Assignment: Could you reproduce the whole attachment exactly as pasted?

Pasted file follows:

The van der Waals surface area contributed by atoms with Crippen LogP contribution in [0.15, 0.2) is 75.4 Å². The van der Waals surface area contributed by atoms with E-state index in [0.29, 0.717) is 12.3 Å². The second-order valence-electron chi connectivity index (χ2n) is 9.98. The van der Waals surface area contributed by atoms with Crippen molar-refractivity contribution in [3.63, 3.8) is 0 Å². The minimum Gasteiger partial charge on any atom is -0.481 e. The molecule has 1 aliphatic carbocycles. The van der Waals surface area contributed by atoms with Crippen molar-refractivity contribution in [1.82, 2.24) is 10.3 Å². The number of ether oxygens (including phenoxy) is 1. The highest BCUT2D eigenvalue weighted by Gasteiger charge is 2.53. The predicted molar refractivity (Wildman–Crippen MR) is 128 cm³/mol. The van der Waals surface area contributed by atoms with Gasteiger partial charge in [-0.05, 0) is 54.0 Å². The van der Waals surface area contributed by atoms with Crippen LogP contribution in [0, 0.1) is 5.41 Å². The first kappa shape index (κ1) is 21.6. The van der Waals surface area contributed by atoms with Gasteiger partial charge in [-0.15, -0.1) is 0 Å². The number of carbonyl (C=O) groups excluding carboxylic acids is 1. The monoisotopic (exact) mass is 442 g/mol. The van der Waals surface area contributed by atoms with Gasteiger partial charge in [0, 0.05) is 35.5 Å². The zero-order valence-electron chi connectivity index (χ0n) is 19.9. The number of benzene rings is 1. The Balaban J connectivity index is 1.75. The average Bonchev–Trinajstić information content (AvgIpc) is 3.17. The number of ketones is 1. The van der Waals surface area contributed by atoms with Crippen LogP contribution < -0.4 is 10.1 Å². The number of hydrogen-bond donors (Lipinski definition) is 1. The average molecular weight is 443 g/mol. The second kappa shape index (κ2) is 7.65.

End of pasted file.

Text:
The van der Waals surface area contributed by atoms with Crippen LogP contribution in [0.15, 0.2) is 75.4 Å². The van der Waals surface area contributed by atoms with E-state index in [0.29, 0.717) is 12.3 Å². The second-order valence-electron chi connectivity index (χ2n) is 9.98. The van der Waals surface area contributed by atoms with Crippen molar-refractivity contribution in [3.63, 3.8) is 0 Å². The minimum Gasteiger partial charge on any atom is -0.481 e. The molecule has 1 aliphatic carbocycles. The van der Waals surface area contributed by atoms with Crippen molar-refractivity contribution in [1.82, 2.24) is 10.3 Å². The number of ether oxygens (including phenoxy) is 1. The highest BCUT2D eigenvalue weighted by Gasteiger charge is 2.53. The predicted molar refractivity (Wildman–Crippen MR) is 128 cm³/mol. The van der Waals surface area contributed by atoms with Gasteiger partial charge in [-0.05, 0) is 54.0 Å². The van der Waals surface area contributed by atoms with Crippen LogP contribution in [0, 0.1) is 5.41 Å². The first kappa shape index (κ1) is 21.6. The van der Waals surface area contributed by atoms with Gasteiger partial charge in [-0.15, -0.1) is 0 Å². The number of carbonyl (C=O) groups excluding carboxylic acids is 1. The monoisotopic (exact) mass is 442 g/mol. The van der Waals surface area contributed by atoms with Gasteiger partial charge in [0, 0.05) is 35.5 Å². The zero-order valence-electron chi connectivity index (χ0n) is 19.9. The number of benzene rings is 1. The Balaban J connectivity index is 1.75. The average Bonchev–Trinajstić information content (AvgIpc) is 3.17. The number of ketones is 1. The van der Waals surface area contributed by atoms with Crippen LogP contribution < -0.4 is 10.1 Å². The number of hydrogen-bond donors (Lipinski definition) is 1. The average molecular weight is 443 g/mol. The second kappa shape index (κ2) is 7.65.